The Shame of ‘The Restaurant’: An Everyday Tale of Post-Blair Britain
December 18th 2009
I have over the years watched many ‘reality TV’ programmes (at least in their first series) such as ‘Big Brother’, ‘’Strictly’, ‘The Apprentice’ and ‘The Restaurant’. However, there is intrinsically – and increasingly – something in the format which leads it to debase itself from its original premises, and which prevents it from sustaining its often captivating first idea.
The Beeb like to think they do these things with more style and subtlety. This brings us to the final of ‘The Restaurant’ screened last night. First, from the outset of this series something had clearly gone wrong with the concept. The programme’s in-depth interrogation of the couples cooking and business skills was less intense than previously, curtailed and cursory.
The people chosen to take part were a bizarre mix, containing several who could hardly put beans on toast. Given the prize is opening a Raymond Blanc restaurant with the great man and his side-kicks, it revealed about the selection criterion that in the opening programme one couple were summarily dismissed for not being able to safely open a tin!
To the final. This was won by two pseudo-posh boys, J.J. and James. J.J. was supposed to cook, James do front of house, their ‘concept’ restaurant, ‘Summer House’, their passion – cocktails (apparently ‘award-winning’ cocktail makers as the show incessantly told us!).
J.J. could not cook to save himself, and week after week produced culinary disasters, while getting his other chefs to cook much to Blanc’s displeasure. Week after week he was told off, but somehow the twosome got through, as people much more skilled (everyone apart from the couple stuck opening the tin!) fell by the wayside!
Last week we were reduced to three couples with one being eliminated before the final. The couple who were eliminated, Stephen and Rebecca, were certainly rough diamonds to use a phrase and lacked a bit of self-confidence, but he was by far the best cook in the show, and they had an eagerness and proven ability to learn.
Particularly moving and revealing for those of us who have learned about confidence in life, rather than be gifted it from parents or education, was Stephen being absolutely terrified with fear about a public presentation, and being talked round by Raymond, and triumphing. He and his partner were evicted.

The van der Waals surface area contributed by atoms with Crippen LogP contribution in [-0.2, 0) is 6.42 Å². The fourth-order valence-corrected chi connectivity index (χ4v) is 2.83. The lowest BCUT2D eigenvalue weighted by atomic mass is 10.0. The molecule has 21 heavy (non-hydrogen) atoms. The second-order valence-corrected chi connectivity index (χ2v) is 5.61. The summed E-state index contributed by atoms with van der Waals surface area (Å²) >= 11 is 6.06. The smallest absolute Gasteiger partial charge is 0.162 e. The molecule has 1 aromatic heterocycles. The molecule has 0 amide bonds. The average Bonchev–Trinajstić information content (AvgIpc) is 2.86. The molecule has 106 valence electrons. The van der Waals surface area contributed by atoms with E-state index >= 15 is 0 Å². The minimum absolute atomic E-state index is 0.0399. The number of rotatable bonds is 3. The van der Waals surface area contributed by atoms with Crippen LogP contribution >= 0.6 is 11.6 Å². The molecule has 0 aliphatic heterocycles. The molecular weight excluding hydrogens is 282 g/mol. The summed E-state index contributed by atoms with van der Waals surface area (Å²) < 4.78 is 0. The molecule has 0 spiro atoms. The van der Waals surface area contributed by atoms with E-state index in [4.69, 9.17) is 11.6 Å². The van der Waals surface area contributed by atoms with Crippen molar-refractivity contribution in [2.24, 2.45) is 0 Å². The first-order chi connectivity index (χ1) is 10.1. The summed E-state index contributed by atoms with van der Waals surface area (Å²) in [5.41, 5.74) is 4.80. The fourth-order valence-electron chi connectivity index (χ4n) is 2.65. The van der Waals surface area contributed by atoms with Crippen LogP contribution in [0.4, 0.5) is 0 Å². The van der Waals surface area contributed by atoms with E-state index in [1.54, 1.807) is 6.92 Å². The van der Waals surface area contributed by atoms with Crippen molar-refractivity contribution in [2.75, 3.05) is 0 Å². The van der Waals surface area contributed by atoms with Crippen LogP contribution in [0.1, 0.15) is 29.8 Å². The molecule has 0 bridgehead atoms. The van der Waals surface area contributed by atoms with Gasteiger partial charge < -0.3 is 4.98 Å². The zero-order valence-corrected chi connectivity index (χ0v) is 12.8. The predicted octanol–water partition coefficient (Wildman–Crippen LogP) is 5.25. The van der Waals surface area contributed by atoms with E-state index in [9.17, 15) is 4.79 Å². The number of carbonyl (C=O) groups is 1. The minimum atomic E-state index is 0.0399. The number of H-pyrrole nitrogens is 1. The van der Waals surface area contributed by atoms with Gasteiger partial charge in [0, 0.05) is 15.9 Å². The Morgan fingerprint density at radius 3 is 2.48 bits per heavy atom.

I know it is ‘only a game show’ to quote Jade and her pal but the whole series and final tells us some insightful things about the rottenness of Blair’s Britain.
Firstly, class and status still matters. Toffness and poshness, which as ‘The Economist’ said the other week is very different from being rich, is still one of the defining lines in society. The English in particular are still hung about all this; I am not exempting the Scots here it is just different north of the border.
There was an element with J.J. and James of playing a game, a caricature of what they thought an English gentlemen’s game would be, and their effortless confidence, hard neck and sheer blaggeredness and bullshit-quotient, got them out of many tight corners.
Secondly, the final showed that what people think are ‘the rules’ often aren’t, with unwritten codes and secret agendas proving more important. ‘The Restaurant’ until last night was about food. J.J. then presided over various courses of disaster at the Countess of Arran’s stately home, saw his dessert bite the dust, and so, returning to what they do best, blagging and cocktails, produced a cocktail!
The two other contestants, Chris and Nathan, followed the rules and produced a decent and impressive six courses including picking fresh vegetables from the copious kitchen garden – a clear instruction from the Countess – whilst J.J. phoned an order to a local shop.
In the midst of all this, J.J, cocky as always in the midst of carnage, stated confidently, ‘of course it isn’t about food, its about being a restaurateur’.
This was the moment when the veil was lifted. Here was me thinking a Raymond Blanc restaurant was about food and exquisite quality, but no it isn’t so. Apparently what counts now is something much more elusive and important – style, experience, winging it and seemingly harking back to a modern version of ‘Brideshead Revisited’.
The whole thing is an apt allegory for the state and condition of Britain. I feel cheated about ‘The Restaurant’ and this feels like it has some connection to what has happened to our country and society these last few decades. Yes, ‘the rules’ aren’t the real rules; those with status and insider-knowledge don’t operate on the same criterion of the rest of us.
Was the show a fix, with some of the producers frequenting J.J. and James cocktail bar and setting them up to win? It is a revealing story of the diluted quality of out-sourced broadcasting, of young, eager, liberal-minded production teams presiding over a grotesque reduction in standards and programmes across all our channels.
As for Raymond Blanc, well I won’t be eating in one of his restaurants given they are all experience and fluff and not food!